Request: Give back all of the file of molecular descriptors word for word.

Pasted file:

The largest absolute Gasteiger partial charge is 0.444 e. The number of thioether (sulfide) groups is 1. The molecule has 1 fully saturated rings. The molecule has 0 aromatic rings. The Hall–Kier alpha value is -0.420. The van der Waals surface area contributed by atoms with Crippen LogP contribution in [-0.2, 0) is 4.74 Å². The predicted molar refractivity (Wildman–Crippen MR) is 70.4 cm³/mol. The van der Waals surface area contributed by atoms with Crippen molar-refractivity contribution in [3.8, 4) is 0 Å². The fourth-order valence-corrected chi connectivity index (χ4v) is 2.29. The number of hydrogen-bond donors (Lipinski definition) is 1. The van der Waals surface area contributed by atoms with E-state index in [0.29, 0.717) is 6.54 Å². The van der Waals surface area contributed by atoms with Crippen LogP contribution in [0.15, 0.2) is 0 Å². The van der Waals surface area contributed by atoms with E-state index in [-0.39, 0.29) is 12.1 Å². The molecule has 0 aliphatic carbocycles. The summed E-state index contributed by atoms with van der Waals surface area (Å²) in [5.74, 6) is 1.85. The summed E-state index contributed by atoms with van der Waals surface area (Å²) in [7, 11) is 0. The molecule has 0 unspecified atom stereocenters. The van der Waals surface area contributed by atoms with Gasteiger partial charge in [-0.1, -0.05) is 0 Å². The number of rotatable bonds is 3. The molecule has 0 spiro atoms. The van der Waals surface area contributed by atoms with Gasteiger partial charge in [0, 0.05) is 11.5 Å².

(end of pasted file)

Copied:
The largest absolute Gasteiger partial charge is 0.444 e. The number of thioether (sulfide) groups is 1. The molecule has 1 fully saturated rings. The molecule has 0 aromatic rings. The Hall–Kier alpha value is -0.420. The van der Waals surface area contributed by atoms with Crippen LogP contribution in [-0.2, 0) is 4.74 Å². The predicted molar refractivity (Wildman–Crippen MR) is 70.4 cm³/mol. The van der Waals surface area contributed by atoms with Crippen molar-refractivity contribution in [3.8, 4) is 0 Å². The fourth-order valence-corrected chi connectivity index (χ4v) is 2.29. The number of hydrogen-bond donors (Lipinski definition) is 1. The van der Waals surface area contributed by atoms with E-state index in [0.29, 0.717) is 6.54 Å². The van der Waals surface area contributed by atoms with Crippen LogP contribution in [0.15, 0.2) is 0 Å². The van der Waals surface area contributed by atoms with E-state index in [-0.39, 0.29) is 12.1 Å². The molecule has 0 aliphatic carbocycles. The summed E-state index contributed by atoms with van der Waals surface area (Å²) in [5.74, 6) is 1.85. The summed E-state index contributed by atoms with van der Waals surface area (Å²) in [7, 11) is 0. The molecule has 0 unspecified atom stereocenters. The van der Waals surface area contributed by atoms with Gasteiger partial charge in [-0.1, -0.05) is 0 Å². The number of rotatable bonds is 3. The molecule has 0 spiro atoms. The van der Waals surface area contributed by atoms with Gasteiger partial charge in [0, 0.05) is 11.5 Å².